mannequin


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mannequin

(man'i-kin) [Fr. fr. D. manneken, little man] See: manikin

man·ne·quin

, mannikin (man'i-kin)
A model, especially one with removable pieces, of the human body or any of its parts.
References in periodicals archive ?
Incidentally, it was a lady corporator of BMC, Ritu Tawde, who undertook this crusade against display of shapely mannequins to display women's wear including lingerie.
Models came from London and later during the month the lady mannequins used to parade through the store in designer clothes.
LEG IT: Ann Hewson outside the shop with the remains of the mannequin, inset in close-up, on the wall.
Black mannequins don't sell," said Marc Lacroix, a manager at one of the world's leading producers, Cofrad in Paris, which also owns Los Angeles firm Patina-V, a maker of ethnically diverse fashion mannequins.
It only works, the chief said, because police back up the location of the mannequin within the next day or two with a real officer.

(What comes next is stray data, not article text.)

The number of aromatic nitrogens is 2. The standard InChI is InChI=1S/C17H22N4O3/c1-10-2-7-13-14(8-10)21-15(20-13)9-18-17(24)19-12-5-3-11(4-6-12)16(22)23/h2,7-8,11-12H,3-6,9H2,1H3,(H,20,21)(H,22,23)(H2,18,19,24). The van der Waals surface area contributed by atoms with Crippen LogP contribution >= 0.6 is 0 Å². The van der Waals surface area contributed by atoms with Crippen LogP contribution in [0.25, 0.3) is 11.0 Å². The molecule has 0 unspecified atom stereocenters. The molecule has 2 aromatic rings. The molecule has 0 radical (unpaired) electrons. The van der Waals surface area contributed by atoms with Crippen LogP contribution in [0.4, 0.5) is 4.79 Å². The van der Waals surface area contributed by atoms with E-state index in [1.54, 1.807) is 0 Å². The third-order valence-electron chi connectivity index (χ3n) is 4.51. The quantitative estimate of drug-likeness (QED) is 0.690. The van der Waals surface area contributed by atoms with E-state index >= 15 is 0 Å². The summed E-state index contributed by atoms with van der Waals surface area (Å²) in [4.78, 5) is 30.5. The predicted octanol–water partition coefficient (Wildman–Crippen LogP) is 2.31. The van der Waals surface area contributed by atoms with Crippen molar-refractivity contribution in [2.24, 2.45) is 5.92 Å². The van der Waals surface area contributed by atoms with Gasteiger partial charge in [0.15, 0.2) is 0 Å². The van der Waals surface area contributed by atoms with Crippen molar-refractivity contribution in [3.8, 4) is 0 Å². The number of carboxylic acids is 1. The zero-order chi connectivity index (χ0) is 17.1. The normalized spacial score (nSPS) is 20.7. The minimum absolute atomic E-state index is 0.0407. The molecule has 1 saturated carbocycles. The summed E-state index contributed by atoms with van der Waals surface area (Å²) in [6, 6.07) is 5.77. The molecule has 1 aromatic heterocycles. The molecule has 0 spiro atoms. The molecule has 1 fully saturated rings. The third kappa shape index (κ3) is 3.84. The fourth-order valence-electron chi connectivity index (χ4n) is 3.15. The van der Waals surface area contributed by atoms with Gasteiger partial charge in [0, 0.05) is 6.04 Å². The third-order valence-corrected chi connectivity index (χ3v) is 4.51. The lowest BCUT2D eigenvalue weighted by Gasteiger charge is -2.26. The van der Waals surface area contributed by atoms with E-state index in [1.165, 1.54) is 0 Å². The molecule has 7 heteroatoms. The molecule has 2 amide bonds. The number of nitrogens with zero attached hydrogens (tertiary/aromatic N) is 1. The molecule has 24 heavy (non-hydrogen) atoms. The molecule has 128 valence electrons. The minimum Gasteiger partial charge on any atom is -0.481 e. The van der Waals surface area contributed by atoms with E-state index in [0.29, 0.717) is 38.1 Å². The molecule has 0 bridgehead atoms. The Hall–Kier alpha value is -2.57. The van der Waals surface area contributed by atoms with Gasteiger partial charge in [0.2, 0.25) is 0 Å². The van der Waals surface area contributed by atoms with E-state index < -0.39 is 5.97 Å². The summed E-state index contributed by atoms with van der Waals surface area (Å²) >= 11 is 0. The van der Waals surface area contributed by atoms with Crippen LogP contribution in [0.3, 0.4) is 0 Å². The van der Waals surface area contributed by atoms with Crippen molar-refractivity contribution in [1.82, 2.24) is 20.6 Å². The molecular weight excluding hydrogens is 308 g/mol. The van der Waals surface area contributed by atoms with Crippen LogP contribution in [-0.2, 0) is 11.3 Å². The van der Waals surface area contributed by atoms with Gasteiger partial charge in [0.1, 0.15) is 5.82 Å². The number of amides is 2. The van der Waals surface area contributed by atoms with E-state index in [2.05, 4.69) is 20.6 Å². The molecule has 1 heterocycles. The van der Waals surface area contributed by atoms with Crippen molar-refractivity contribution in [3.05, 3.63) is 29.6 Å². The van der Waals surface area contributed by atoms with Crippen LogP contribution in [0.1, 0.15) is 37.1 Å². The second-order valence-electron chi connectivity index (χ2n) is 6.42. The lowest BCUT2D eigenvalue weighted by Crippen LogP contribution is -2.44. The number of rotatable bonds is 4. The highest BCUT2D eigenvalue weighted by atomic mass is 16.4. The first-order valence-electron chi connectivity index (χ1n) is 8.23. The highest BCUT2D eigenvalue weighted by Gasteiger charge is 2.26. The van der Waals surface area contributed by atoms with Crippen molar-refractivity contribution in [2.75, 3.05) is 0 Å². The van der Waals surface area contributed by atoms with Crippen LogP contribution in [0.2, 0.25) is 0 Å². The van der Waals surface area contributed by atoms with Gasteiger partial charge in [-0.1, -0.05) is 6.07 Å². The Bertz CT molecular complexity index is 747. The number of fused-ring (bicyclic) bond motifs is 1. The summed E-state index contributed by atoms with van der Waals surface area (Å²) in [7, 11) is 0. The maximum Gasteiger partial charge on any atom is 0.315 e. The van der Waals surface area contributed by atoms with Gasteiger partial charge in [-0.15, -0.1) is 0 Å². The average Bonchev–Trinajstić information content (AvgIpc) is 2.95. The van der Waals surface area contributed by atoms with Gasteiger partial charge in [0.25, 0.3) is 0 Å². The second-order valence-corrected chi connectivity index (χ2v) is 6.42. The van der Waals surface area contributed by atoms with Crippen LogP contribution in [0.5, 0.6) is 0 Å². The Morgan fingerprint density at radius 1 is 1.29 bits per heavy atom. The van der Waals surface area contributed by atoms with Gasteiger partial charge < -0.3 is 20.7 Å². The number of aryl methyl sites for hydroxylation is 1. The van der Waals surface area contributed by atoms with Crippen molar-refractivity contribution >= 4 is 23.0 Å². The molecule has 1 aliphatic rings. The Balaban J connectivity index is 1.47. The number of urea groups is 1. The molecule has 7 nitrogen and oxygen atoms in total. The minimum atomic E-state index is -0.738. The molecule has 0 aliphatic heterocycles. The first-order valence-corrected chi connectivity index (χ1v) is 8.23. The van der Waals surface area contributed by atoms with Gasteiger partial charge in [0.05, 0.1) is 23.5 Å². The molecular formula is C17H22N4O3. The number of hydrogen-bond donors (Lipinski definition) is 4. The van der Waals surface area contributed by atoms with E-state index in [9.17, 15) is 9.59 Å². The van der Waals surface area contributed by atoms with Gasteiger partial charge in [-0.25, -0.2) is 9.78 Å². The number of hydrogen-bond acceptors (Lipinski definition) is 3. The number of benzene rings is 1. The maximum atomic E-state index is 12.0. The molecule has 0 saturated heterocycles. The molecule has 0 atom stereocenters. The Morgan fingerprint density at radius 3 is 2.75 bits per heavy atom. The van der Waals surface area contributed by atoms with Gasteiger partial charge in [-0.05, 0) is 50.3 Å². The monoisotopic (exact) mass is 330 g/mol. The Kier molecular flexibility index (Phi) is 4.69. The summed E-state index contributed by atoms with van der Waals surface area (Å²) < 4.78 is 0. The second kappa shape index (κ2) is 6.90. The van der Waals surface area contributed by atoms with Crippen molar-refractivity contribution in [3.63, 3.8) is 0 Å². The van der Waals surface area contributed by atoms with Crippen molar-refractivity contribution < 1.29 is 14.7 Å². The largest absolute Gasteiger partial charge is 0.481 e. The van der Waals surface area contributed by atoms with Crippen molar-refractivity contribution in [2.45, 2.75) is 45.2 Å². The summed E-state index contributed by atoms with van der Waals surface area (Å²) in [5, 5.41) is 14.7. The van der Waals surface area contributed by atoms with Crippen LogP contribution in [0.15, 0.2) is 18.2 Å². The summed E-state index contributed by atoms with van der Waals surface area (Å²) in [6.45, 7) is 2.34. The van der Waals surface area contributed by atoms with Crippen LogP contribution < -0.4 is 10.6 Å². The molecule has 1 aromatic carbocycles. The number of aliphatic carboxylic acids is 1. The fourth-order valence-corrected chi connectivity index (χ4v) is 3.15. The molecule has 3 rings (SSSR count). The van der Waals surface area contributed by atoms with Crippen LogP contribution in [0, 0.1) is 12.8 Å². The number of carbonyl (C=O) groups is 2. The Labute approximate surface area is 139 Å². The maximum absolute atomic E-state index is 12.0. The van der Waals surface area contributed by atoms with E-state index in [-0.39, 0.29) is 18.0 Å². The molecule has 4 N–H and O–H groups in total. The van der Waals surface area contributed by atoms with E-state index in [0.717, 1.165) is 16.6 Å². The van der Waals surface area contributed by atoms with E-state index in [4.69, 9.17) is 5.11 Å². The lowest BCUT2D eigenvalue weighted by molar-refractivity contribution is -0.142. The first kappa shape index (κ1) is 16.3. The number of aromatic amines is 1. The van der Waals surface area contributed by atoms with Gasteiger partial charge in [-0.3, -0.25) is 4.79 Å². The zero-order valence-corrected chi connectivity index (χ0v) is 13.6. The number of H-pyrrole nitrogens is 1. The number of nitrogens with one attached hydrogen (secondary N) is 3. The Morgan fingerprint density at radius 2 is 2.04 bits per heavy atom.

Because the mannequin will be tested and calibrated in the test chamber "as is" and be later used for OT measurements "as is" there is no need to apply similarity rules for compensating for clothing, dummy size and others, except the difference between the standard test conditions and the actual indoor and geographic conditions like indoor air velocity, barometric pressure, indoor air pressure, and the actual size of the indoor space, all of which may be compensated for by the algorithm given in ANSI/ASHRAE Standard 133.
The budding controversy is over the shops' storefront mannequins, more bosomy and large-nippled than those found in most department stores.
THIS cream wire mannequin from Breeze is another good buy at pounds 15.
Azza Fahmy pieces have somewhat of a rarified collector's appeal to them, and today, as the new collection offers new interpretations to old favorites, the vintage Azza Fahmy brooches on the mannequin will also be for sale soon.
Hanging that mannequin would, quite obviously to a reasonable person, constitute and create a danger.
Petkova and Ehrsson first confirmed, using questionnaires, that 16 male and 16 female volunteers experienced an illusory body-swap with a mannequin.
Cathy Wilkes, who lives in Glasgow, has created an installation featuring the mannequin on the loo.